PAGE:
The Parks Department hasn’t forgotten Richard March Hoe, and they’re making sure the next generation of kids won’t forget him, either.
Printer’s Park, a new park and playground, pays tribute to the Bronx inventor who created the first rotary printing press. The space has actually been open to the public since April, but on Thursday, July 29,
Parks representatives and local elected officials were on hand for its grand opening celebration. Before the opening remarks, kids from St. John Chrysostom school played and made sand art.
The small, but lush park contains a large circular playground in the middle. The playground structure has two large slides connected by a bouncy walkway, each end sheltered by a large, arched cylinder representing the top of a printing press.
Surrounding the slides, on the ground, are white cylinders for kids to stand or hop on, meant to look like large reams of paper.
The playground isn’t merely about the press, either. Behind the jungle gym structure is a small area with sprinklers for kids to get wet during the summer, and sustainable drains funnel excess water underground and out to the plants and grass all along the inside edge of the park.
“Clearly this is one of the most creative, innovative, and eco-friendly parks we have opened,” declared Hector Aponte, Bronx borough commissioner for Parks.
“And many of us actually remember the printing press,” he joked, referring to the time when newspapers were made using a giant press such as the one created by Hoe, who lived right on the spot where Printer’s Park now sits.
Aponte went on to mention the eco-friendly sprinkler system, which functions well because the soil in the park is a special type chosen to easily absorb the sprinkler water. In addition, the majority of the play equipment is made fom recycled materials.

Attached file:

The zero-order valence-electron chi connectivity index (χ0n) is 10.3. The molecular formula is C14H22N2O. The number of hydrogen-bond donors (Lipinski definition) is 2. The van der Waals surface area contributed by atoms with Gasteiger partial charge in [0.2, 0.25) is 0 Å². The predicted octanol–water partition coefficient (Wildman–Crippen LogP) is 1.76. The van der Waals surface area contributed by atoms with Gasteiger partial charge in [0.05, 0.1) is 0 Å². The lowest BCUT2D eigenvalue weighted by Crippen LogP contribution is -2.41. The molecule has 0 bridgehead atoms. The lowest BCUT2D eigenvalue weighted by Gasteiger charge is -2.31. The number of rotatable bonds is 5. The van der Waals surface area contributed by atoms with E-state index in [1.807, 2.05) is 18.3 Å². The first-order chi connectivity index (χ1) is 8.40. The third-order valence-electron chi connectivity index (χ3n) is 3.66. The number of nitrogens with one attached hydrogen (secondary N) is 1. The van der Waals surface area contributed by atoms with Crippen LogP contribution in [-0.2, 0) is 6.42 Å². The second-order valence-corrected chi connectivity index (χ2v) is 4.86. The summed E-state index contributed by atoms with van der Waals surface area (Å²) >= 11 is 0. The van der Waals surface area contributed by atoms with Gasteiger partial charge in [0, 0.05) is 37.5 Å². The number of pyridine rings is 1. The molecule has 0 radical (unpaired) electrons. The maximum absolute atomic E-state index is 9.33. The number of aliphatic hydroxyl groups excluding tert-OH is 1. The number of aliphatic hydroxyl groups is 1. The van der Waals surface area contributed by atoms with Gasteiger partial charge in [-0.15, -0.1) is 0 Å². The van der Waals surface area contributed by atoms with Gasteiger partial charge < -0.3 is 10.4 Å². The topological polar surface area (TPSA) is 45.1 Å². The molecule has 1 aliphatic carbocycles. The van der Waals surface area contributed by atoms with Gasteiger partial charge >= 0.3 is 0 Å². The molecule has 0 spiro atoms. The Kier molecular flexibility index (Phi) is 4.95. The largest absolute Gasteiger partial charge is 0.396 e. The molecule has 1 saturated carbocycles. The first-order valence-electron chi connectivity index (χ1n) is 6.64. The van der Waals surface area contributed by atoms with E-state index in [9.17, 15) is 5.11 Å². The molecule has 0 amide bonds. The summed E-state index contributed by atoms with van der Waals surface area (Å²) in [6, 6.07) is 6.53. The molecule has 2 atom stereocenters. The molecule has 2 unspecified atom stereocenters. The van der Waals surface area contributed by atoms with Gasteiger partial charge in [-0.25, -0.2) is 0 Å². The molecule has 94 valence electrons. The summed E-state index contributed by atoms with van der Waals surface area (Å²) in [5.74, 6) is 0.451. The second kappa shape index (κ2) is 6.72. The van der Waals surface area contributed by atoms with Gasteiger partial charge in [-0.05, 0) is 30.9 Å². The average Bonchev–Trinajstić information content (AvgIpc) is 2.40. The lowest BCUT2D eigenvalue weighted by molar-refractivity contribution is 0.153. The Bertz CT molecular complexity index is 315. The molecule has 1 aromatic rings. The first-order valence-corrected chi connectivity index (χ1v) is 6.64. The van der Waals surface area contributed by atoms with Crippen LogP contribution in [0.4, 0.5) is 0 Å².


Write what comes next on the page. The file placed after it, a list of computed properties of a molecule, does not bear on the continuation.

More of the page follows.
The park cost an even $1 million, and it was Councilwoman Maria del Carmen Arroyo who organized the funds.
Arroyo mentioned that there is a ‘phase 3’ set to happen at the space, involving a large unused space that was once tennis courts but has been an empty concrete lot since 1985.
Aponte explained: “Yes, the tennis courts really need some help, and I’m going to be knocking on someone’s door very soon.”
The park’s unique design was handled by Stephen Koren, an in-house landscape architect for Parks. “The first sketch I did just looked like a long ribbon flying into the sky,” he said, “but I had to bring it down to reality.”
Koren was asked to design a space loosely based on Hoe’s printing press.
“We wanted to make this a playground for smaller kids,” he said, “because we knew that there are already a lot of basketball hoops nearby, so teens have elsewhere to go.”
Koren also noted that the only feature he feels the park is still lacking is a bathroom for kids to use.
©2010 Community News Group